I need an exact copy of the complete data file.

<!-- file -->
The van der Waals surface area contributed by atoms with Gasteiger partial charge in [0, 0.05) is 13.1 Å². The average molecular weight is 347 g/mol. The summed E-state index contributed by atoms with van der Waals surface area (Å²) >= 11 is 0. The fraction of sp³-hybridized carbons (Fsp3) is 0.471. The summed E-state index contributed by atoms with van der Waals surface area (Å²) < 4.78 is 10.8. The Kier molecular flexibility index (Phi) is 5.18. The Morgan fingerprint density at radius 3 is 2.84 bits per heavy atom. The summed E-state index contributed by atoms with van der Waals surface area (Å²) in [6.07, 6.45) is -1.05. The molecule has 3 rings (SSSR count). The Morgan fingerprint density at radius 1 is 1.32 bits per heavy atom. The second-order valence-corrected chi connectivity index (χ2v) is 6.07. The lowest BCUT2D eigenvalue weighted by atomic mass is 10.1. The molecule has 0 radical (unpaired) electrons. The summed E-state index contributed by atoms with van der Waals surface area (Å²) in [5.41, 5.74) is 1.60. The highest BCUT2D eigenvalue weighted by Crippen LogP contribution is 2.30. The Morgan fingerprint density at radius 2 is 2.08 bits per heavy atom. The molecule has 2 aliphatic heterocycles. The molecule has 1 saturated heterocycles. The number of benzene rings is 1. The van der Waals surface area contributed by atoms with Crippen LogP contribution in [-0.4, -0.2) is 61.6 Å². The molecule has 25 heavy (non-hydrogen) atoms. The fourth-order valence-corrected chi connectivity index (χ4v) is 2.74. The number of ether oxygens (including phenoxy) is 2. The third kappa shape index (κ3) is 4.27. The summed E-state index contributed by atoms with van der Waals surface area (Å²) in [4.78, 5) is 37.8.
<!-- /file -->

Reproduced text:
The van der Waals surface area contributed by atoms with Gasteiger partial charge in [0, 0.05) is 13.1 Å². The average molecular weight is 347 g/mol. The summed E-state index contributed by atoms with van der Waals surface area (Å²) >= 11 is 0. The fraction of sp³-hybridized carbons (Fsp3) is 0.471. The summed E-state index contributed by atoms with van der Waals surface area (Å²) < 4.78 is 10.8. The Kier molecular flexibility index (Phi) is 5.18. The Morgan fingerprint density at radius 3 is 2.84 bits per heavy atom. The summed E-state index contributed by atoms with van der Waals surface area (Å²) in [6.07, 6.45) is -1.05. The molecule has 3 rings (SSSR count). The Morgan fingerprint density at radius 1 is 1.32 bits per heavy atom. The second-order valence-corrected chi connectivity index (χ2v) is 6.07. The lowest BCUT2D eigenvalue weighted by atomic mass is 10.1. The molecule has 0 radical (unpaired) electrons. The summed E-state index contributed by atoms with van der Waals surface area (Å²) in [5.41, 5.74) is 1.60. The highest BCUT2D eigenvalue weighted by Crippen LogP contribution is 2.30. The Morgan fingerprint density at radius 2 is 2.08 bits per heavy atom. The molecule has 2 aliphatic heterocycles. The molecule has 1 saturated heterocycles. The number of benzene rings is 1. The van der Waals surface area contributed by atoms with Crippen LogP contribution in [-0.4, -0.2) is 61.6 Å². The molecule has 25 heavy (non-hydrogen) atoms. The fourth-order valence-corrected chi connectivity index (χ4v) is 2.74. The number of ether oxygens (including phenoxy) is 2. The third kappa shape index (κ3) is 4.27. The summed E-state index contributed by atoms with van der Waals surface area (Å²) in [4.78, 5) is 37.8.